From professional service businesses that use Comic Sans or Papyrus to children’s businesses that choose an old-fashioned slab-serif font, there are numerous cases in which businesses choose fonts that simply don’t match their brand values.
Choosing an appropriate typeface is one of the most important aspects of effective design, but it’s one that many businesses – from retail chains to service businesses and technology companies – overlook or get completely wrong.
Some typefaces are utilitarian and simple, while others are traditional, with a long history of use in newspapers and magazines. Other typefaces are stylish and highly expressive, while even more typefaces are safe and reliable.
The typeface that you choose to use in your corporate branding has a huge effect on more than just the readability of your signs and brochures – it also affects the view that people have of your brand.
In this guide, we’ll share four tips that you can use to select a typeface – or typeface combination – that matches your brand’s values, presents the best possible image of your business to your target audience and attracts the right kind of attention.
When in doubt, choose a simple typeface
One of the biggest mistakes small business owners make is assuming that their logo needs to use a memorable typeface. Try to think of the last 10 corporate logos you remember. Did any of them use an interesting or remarkable typeface?
Large companies like Nike, Apple and Microsoft all use relatively simple typefaces in their branding. The reason for this is that simple, “safe” typefaces appeal to a wider range of audiences than interesting and unique typefaces.
If your business sells a product or service that appeals to a wide audience, choose a typeface that’s safe and simple. Typefaces that appeal to one part of your audience could alienate another, reducing the total value of your brand.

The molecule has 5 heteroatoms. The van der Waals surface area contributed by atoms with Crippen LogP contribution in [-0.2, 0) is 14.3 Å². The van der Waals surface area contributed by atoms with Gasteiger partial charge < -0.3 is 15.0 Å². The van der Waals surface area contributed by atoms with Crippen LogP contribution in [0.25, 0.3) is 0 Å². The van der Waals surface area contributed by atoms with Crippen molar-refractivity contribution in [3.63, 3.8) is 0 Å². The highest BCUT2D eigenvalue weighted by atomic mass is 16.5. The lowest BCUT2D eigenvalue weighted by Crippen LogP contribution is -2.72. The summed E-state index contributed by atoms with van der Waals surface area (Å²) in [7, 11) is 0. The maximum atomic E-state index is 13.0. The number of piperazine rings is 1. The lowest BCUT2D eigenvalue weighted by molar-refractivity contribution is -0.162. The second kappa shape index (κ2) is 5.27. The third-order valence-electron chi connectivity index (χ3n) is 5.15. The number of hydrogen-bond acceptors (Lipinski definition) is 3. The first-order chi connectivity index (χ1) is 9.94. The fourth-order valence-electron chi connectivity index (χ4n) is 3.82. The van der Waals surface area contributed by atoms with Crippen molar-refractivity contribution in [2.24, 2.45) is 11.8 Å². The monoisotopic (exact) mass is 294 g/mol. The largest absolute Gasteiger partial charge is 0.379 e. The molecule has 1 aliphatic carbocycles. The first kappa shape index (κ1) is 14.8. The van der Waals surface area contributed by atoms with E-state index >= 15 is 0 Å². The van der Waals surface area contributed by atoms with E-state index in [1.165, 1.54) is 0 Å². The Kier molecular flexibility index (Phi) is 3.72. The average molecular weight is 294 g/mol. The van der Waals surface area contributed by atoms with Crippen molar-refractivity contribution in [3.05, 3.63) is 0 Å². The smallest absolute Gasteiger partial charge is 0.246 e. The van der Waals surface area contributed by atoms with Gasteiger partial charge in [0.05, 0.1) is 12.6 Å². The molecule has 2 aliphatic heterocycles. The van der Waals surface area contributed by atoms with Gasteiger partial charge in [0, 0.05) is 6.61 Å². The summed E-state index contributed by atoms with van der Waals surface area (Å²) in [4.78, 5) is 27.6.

Use multiple similar typefaces for consistency
For most companies, one typeface just isn’t enough. Since the average brochure or advertisement includes a heading, subheading, paragraph copy and a call to action, it’s important to use at least two different fonts for readability.
When you use more than one typeface in an advertisement, it’s important that the two or more typefaces you choose use a similar (but slightly different) style so that they’re easy to group and read together.
A geometric sans-serif font might look great for headings, but it will clash with a slab serif font that’s used for copy. Choose two fonts from the same category so that your content and headings are both as readable and consistent as possible.
Use contrast to differentiate between heading and copy
If you’re designing an ad that’s light on text and heavy on aesthetics, using two fonts that deliberately contrast with each other – for example, a modern sans serif font as a title font and a traditional serif font for copy – can be a great idea.
This deliberate use of contrast makes both your heading and your copy stand out by emphasizing the difference between the two elements. This can make your signage, brochure or advertisement more visually appealing and eye catching.
It’s important to use two fonts that contrast but don’t completely clash. Fonts with a single shared element, such as weight or spacing, generally work better for contrast than fonts with no shared design elements at all.
Avoid using fonts that compromise readability
Some fonts are amazingly stylish and unique but difficult to read, making them only suitable for short headings and snippets of text. Many businesses, especially theme businesses, overuse these fonts in their marketing materials.
Fonts with huge serifs or quirky letter design can look great when used for a short heading, but are terrible for readers to decipher when they’re used in a large block of paragraph copy, especially in a small font size.
Don’t be afraid to use charismatic fonts in headings, but avoid using them for body text or dense copy. The content of your copy is more important than its style, which is why readability should always be your top priority when choosing a typeface.